advertisement

Sognefjord

If there's only room for one fjord in your future, make it Norway's longest and deepest fjord, Sognefjord, a geologic and panoramic marvel. The terrain soars upward from the watery depths of the North Atlantic, and many waterfalls punctuate its edges with spray. The best way to view the fjord involves a full-day jaunt that's possible only between May 18 and September 15. It combines self-guided travel by boat, bus, and rail. Begin by heading to the Bergen harborfront (the Strandkaien), where you'll board a ferry for the 4 1/2-hour ride to the fjord-side hamlet of Gudvangen. A bus carries participants on to the town of Voss. In Voss, after exploring the town, you can board a train to carry you back to Bergen. Many schedule permutations are possible, but the one that's particularly convenient leaves Bergen at 8:30am and returns at 5:15pm. The combined round-trip fare is NOK1,060 ($212/£106). Details on this and other explorations by public transport are available from the tourist office.

Norway in a Nutshell

Our most serious recommendation is to have the more prolonged experience instead of a "quickie." That said, no tour we've ever taken in Norway has the drama or excitement of this 12-hour captivating preview of the breadth and diversity of landscapes, encapsulating the majesty of fjords and mountains that look like giant trolls.

Several different transit options operate throughout the day. The one most aggressively recommended by Bergen's tourist office operates year-round. It starts at 8:40am at Bergen's railway station. After a 2-hour train ride, you'll disembark in the mountaintop hamlet of Myrdal, where you can take in the natural wonders for about 20 minutes. In Myrdal, you'll board a cog railway for one of the world's most dramatically inclined train rides. The trip down to the village of Flåm, a drop of 870m (2,854 ft.), takes an hour and passes roaring streams and seemingly endless waterfalls.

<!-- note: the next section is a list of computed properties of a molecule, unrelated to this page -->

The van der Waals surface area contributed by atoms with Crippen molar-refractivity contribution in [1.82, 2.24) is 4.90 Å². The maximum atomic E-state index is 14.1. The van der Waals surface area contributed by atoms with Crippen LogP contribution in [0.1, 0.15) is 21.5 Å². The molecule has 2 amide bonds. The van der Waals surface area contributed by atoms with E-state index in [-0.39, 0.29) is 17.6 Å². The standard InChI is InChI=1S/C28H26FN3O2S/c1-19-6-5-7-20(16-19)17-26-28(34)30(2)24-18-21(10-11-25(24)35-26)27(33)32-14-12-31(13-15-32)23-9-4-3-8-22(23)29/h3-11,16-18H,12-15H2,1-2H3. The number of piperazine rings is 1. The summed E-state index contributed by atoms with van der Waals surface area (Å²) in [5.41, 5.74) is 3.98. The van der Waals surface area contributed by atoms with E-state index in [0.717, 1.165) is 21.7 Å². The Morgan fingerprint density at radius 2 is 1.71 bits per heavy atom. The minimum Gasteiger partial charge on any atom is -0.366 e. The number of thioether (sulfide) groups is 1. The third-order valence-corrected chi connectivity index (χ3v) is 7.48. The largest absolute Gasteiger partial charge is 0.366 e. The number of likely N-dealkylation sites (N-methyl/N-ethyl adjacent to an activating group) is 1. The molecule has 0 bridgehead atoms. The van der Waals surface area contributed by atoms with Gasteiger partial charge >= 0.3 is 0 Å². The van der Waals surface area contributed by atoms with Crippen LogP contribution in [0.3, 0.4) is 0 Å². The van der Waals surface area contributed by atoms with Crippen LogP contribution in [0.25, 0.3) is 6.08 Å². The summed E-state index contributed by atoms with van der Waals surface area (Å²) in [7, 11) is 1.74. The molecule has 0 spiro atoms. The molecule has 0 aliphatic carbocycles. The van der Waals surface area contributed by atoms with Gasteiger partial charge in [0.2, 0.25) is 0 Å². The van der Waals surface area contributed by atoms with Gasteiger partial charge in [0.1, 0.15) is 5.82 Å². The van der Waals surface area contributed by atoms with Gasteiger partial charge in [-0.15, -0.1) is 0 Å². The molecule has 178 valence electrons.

After a 1-hour stopover in Flåm, where you can have lunch or take a brief hike, you'll board a fjord steamer for a ride along the Sognefjord. You'll reach the fjord-side town of Gudvangen after a 2-hour ride. After 30 minutes in Gudvangen, you'll board a bus for the 75-minute ride to Voss. Here you'll spend 30 minutes before boarding a train for the 75-minute ride back to Bergen. Arrival is scheduled for 8:35pm.

Expect only a rushed overview of each town, as there is more scenery than you can digest in a 12-hour day. The round-trip fare, excluding meals, costs NOK895 ($179/£90) for adults, NOK447 ($89/£45) for children 4 to 15, and is free for accompanied children under 4. There are discounts for holders of Eurailpasses or Scanrail passes. For more information, contact Bergen's Tourist Office or call tel. 81-56-82-22 (www.norwaynutshell.com).

Note: This information was accurate when it was published, but can change without notice. Please be sure to confirm all rates and details directly with the companies in question before planning your trip.